Online game addiction has a negative image and is becoming a public concern in Taiwan. We look at this phenomenon from another perspective, through interviews with gamers who were addicted to a MMORPG but have quit playing, we believe that the multiple reasons causing gamers to leave their game can reflect some more aspects of online game addiction. We then map out how a gamer’s attachment to a game changes over time due to many factors, stressing the importance of dynamic quitting and addiction patterns to better understand the addicted gamer’s game experience over time. Lastly, we observed self consciousness in these addicted players as they selfmonitored and sought help in many ways to quit a game. We hope this study will be useful for researchers who are trying to better understand online game addiction.


Game Tips as Gifts: Social Interactions and Rational Calculations in Computer Gaming

Sun Chuen-Tsai Lin Holin Ho Cheng-Hong
2003 DiGRA '03 - Proceedings of the 2003 DiGRA International Conference: Level Up

The authors look at online tip exchanges as parts of gift economies created by the players and designers of console and online role-playing games in Taiwan. A group of experienced players and tip contributors agreed to be interviewed about the mechanisms and processes of providing free strategy guides on the Internet. Their comments reveal needs for social approval and networking in addition to their perceptions of rational exchange in the interest of completing games. The authors speculate on the social norms behind tip cultures, and their influences on game play and management.


Thrifty Players in a Twisted Game World? — A Study on Private Online Game Servers [Abstract]

Lin Holin Sun Chuen-Tsai
2009 DiGRA '09 - Proceedings of the 2009 DiGRA International Conference: Breaking New Ground: Innovation in Games, Play, Practice and Theory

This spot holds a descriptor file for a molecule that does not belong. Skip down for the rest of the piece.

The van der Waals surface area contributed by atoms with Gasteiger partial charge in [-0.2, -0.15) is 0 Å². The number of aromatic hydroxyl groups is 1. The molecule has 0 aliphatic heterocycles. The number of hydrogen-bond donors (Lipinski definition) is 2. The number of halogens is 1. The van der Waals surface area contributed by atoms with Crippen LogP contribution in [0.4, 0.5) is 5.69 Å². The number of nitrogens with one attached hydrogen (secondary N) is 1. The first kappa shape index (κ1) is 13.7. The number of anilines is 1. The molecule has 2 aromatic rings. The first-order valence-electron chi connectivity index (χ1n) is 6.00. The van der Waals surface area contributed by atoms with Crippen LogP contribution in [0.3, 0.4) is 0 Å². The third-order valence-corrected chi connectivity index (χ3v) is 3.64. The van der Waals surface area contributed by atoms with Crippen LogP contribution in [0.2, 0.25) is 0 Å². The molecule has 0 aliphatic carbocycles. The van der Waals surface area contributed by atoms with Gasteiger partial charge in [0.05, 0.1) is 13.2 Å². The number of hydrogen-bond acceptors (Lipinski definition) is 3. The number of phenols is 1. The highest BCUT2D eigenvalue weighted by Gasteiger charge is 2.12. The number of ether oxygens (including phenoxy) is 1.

Online gamers’ playing on private servers has become an important phenomenonin many parts of the world. For most of the popular online MMOGs (Massivelymultiplayer online games), unauthorized private servers operate in parallel toofficial servers. Although lack of reliable statistics on the scale of this ‘informalsector’ of game economy, game providers and authorized local distributors havebeen claiming substantial revenue loss due to private servers. Game industry alsoworks closely with law enforcement authorities to crack down on illegal privateservers and netcafés that provide services or access to them. These privateservers of games are set up and operated by individuals who do not pay licensingfee to the game developer, but use the leaked, stolen, or hacked official sourcecode to run the games in their own servers. The size of private servers varies,with the number of players on each server ranging from a few to severalthousands, or even more. Private servers charge players with lower fees thanofficial servers, sometimes employing a ‘donation system’ to collect voluntarypayment and thus generate revenue. Such underground nature of private serverspartly explained why attention on private game servers has been limited to legaland economic dimensions thus far.In mainstream game culture, the private server players are often seen as eitherthrifty players who chose to save monthly fees of official server, or super-achievers who go after unspeakably fast speed of leveling at the cost of abalanced gaming experience. Also, private game servers are regarded as theillegal substitute for official servers. According to the dominant viewpoint that thegame industry commonly adopts, the role of private servers to public servers islike that of pirate music to the music labels—they are to be blamed for millions ofdollars in lost sales. The number of players who play in private servers can bedirectly translated into loss in profit for the game companies.In this study, we try to explore what motivates players to join private gameservers, why they choose to stay, and their distinctive gaming experiences inprivate servers. Our primary data collection method is in-depth interviews withprivate server players in Taiwan, supplemented by articles and messages relatedto private servers posted on local game bulletin boards and discussion forums.